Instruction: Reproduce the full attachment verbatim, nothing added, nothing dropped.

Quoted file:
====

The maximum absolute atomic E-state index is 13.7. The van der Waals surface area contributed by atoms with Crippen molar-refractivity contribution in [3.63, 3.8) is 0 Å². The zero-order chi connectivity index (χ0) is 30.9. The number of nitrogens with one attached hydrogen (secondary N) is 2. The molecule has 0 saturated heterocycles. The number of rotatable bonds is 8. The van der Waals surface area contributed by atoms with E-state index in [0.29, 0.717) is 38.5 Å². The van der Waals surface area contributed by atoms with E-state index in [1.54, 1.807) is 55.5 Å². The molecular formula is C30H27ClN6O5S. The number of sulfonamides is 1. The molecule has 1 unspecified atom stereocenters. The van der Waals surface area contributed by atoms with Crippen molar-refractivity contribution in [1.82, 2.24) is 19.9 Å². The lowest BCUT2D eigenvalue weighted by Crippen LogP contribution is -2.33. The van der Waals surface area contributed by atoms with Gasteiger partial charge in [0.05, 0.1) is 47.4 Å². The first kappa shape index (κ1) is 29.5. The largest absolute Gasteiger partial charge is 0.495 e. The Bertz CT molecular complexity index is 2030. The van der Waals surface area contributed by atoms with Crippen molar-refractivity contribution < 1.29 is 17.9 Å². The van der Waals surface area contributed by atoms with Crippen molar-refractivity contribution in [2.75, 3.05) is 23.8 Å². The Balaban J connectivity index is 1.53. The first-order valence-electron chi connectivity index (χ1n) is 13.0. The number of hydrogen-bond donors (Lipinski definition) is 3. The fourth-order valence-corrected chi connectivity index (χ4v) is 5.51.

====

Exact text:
The maximum absolute atomic E-state index is 13.7. The van der Waals surface area contributed by atoms with Crippen molar-refractivity contribution in [3.63, 3.8) is 0 Å². The zero-order chi connectivity index (χ0) is 30.9. The number of nitrogens with one attached hydrogen (secondary N) is 2. The molecule has 0 saturated heterocycles. The number of rotatable bonds is 8. The van der Waals surface area contributed by atoms with E-state index in [0.29, 0.717) is 38.5 Å². The van der Waals surface area contributed by atoms with E-state index in [1.54, 1.807) is 55.5 Å². The molecular formula is C30H27ClN6O5S. The number of sulfonamides is 1. The molecule has 1 unspecified atom stereocenters. The van der Waals surface area contributed by atoms with Crippen molar-refractivity contribution in [1.82, 2.24) is 19.9 Å². The lowest BCUT2D eigenvalue weighted by Crippen LogP contribution is -2.33. The van der Waals surface area contributed by atoms with Gasteiger partial charge in [0.05, 0.1) is 47.4 Å². The first kappa shape index (κ1) is 29.5. The largest absolute Gasteiger partial charge is 0.495 e. The Bertz CT molecular complexity index is 2030. The van der Waals surface area contributed by atoms with Crippen molar-refractivity contribution < 1.29 is 17.9 Å². The van der Waals surface area contributed by atoms with Crippen molar-refractivity contribution in [2.75, 3.05) is 23.8 Å². The Balaban J connectivity index is 1.53. The first-order valence-electron chi connectivity index (χ1n) is 13.0. The number of hydrogen-bond donors (Lipinski definition) is 3. The fourth-order valence-corrected chi connectivity index (χ4v) is 5.51.